Exposure of humans to microgravity affects cells and tissues at a variety of levels (1, 2). Musculoskeletal changes (e.g., significant bone and muscle loss) occur even when astronauts exercise regularly, but the mechanisms are not yet understood (3, 4). Tissue engineering, a new field that enables tissue equivalents to be created from isolated cells in combination with biomaterials (5, 6) and bioreactor culture vessels (7), potentially can provide a basis for systematic, controlled in vitro studies of tissue growth and function. We developed a method to create three-dimensional cartilaginous tissue based on cartilage cells (chondrocytes), biodegradable polyglycolic acid (PGA) scaffolds (8), and bioreactors (7, 9). The scaffold induces cell differentiation and degrades at a defined rate, whereas the bioreactor maintains controlled in vitro culture conditions that permit tissue growth and development.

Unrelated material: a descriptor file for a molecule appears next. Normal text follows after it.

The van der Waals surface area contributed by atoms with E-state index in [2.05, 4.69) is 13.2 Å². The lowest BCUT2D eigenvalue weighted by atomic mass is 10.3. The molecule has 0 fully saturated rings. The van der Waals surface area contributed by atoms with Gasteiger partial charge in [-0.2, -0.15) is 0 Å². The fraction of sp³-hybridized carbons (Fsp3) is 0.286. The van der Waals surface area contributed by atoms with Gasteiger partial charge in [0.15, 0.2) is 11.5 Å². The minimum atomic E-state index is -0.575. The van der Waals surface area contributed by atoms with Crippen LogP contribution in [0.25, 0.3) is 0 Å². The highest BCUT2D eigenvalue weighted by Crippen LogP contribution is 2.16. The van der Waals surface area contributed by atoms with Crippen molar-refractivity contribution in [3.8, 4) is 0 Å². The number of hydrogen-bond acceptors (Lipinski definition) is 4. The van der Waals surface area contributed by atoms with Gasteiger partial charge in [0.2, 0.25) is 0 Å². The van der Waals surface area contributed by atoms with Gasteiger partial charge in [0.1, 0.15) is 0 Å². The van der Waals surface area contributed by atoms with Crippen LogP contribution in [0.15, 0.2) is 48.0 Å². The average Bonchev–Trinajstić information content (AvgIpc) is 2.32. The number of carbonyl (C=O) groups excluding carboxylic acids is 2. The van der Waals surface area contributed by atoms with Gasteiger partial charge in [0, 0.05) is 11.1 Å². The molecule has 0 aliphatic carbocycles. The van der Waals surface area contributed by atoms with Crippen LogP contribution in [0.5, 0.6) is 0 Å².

In the present work, we studied tissue engineering in space by using cartilage as a model musculoskeletal tissue. Cartilage was selected because of its resilience and low metabolic requirements (10). Previous microgravity experiments involving mammalian cells focused on the cells themselves in monolayers and lasted for 6-28 days (11). In the present study, three-dimensional engineered cartilage grown for 3 months on Earth followed by 4 months on the Mir Space Station at 104-106g (11) was compared with that grown for 7 months on Earth at 1 g (Fig. 1). The objectives were to: (i) examine chondrocyte viability and differentiated function in a long-term flight study, and (ii) assess the effects of the space environment which, in the present experiment and during human spaceflight, includes exposure to microgravity as well as launch and landing, on cartilage growth and function.